World Bulletin/News Desk
Though many believe the trophy is reserved for South Africa's two leading parties, new political players are expected to make gains in upcoming polls slated for May.
"In previous elections, the contest was between the ruling African National Congress (ANC) and the Democratic Alliance (DA)," political analyst Ralph Mathekga told Anadolu Agency.
"But this year, we have two new vibrant political parties in the race: the Economic Freedom Fighters [EFF] led by Julius Malema, and Agang SA led by Dr. Mamphela Ramphele," he said.
Mathekga, the founder of a local research think-tank, notes that the two traditional rival parties have almost identical economic policies.
He believes the new parties are relatively radical, especially in terms of economic policy.
The EFF – founded by Malema, an expelled former ANC Youth League president – advocates for the re-distribution of the country's farmland, which is mostly in the hands of whites who benefited during the long period of white minority rule.
Malema wants to see resources shared between whites and blacks. The slogan of his party is "Economic Freedom in Our Lifetime."
Many youths and disaffected South Africans have joined the EFF, which claims to draw inspiration from the people's suffering and which promises to improve their lives once elected to power.
"The EFF and Agang SA might not get big margins in upcoming elections, but they will bring diversity and create a platform for shaping the country's political future," said Mathekga.
South Africa will hold general elections on May 7, with the participation of nearly ten political parties.
The ruling ANC party remains the frontrunner, although many observers expect it to win less this time around.
"I will vote for the ANC because it's the party that fought for our freedom from the racist white regime that treated us like non-human beings," Soweto resident Tobela Mongai told AA.
He said the new parties were promising South Africans heaven on earth, when in fact they were only interested in winning votes.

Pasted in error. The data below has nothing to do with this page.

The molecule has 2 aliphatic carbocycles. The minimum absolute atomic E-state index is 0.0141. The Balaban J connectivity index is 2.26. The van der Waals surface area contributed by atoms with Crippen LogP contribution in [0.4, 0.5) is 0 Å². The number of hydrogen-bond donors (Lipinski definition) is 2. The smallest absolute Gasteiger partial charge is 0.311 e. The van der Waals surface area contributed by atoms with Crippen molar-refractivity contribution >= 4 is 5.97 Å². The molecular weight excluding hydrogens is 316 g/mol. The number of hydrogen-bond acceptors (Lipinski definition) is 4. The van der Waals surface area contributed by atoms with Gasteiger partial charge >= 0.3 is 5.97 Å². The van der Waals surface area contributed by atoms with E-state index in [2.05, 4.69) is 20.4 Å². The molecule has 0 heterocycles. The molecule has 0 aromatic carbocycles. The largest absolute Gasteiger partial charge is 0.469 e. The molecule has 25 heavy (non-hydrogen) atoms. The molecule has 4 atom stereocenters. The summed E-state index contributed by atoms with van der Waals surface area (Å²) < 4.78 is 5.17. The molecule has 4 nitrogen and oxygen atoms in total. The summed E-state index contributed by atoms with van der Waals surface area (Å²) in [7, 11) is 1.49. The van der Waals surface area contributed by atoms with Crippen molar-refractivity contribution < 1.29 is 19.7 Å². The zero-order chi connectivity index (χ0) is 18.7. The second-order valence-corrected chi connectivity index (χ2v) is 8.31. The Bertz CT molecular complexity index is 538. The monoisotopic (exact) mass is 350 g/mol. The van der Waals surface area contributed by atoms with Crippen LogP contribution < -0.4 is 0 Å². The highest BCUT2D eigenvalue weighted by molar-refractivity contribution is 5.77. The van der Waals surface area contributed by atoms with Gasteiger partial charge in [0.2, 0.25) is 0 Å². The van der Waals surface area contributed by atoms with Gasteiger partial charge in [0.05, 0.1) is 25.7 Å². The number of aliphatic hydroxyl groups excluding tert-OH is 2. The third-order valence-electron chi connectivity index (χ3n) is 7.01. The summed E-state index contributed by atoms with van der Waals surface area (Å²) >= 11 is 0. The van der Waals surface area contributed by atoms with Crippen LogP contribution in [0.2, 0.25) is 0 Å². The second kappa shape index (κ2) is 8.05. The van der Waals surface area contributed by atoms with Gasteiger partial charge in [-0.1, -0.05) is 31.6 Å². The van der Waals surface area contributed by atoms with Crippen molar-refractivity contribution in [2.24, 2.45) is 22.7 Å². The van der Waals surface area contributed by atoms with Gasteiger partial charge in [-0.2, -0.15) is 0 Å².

"I'm an ANC supporter for life," said Mongai.
Tabisa Nomufundo, another Soweto resident, disagrees.
"I love the ANC and I've voted for them since 1994, but unfortunately they haven't been effective in delivering services to the townships and informal settlements," he told AA.
Nomufundo claimed that many people had waited in vain for the free homes that the ruling party promised years ago.
"I'm black, but I won't vote for the ANC until the party fights corruption within its ranks," said one man, identifying himself only as Mdu.
The ANC has been the governing party of post-apartheid
South Africa since 1994.
In recent years, the ANC – once led by the iconic Nelson Mandela – has been tainted by allegations of corruption and abuse of office.
The most prominent corruption case involving the ruling party relates to a series of bribes allegedly paid to companies in a 55-billion-rand arms deal saga.
Some critics have blamed the party for failing to deliver on promises to provide housing and job opportunities for the country's poor black majority, much of which continues to live in squatter camps.
Georgina Alexander, a political researcher at the South African Institute of Race Relations, believes the ANC will still win elections, albeit with fewer votes.
"There will be some percentage drops in the ANC's vote, though I don't want to predict the figures," he told AA.
Alexander believes the ANC will fail to maintain the 65.9 percent of the vote it has garnered in past elections.
The ruling party clinched 65.9 percent of the vote in 2009 parliamentary polls – slightly less than the 69.7 percent it won in elections four years earlier.Last Mod: 10 Mart 2014, 17:45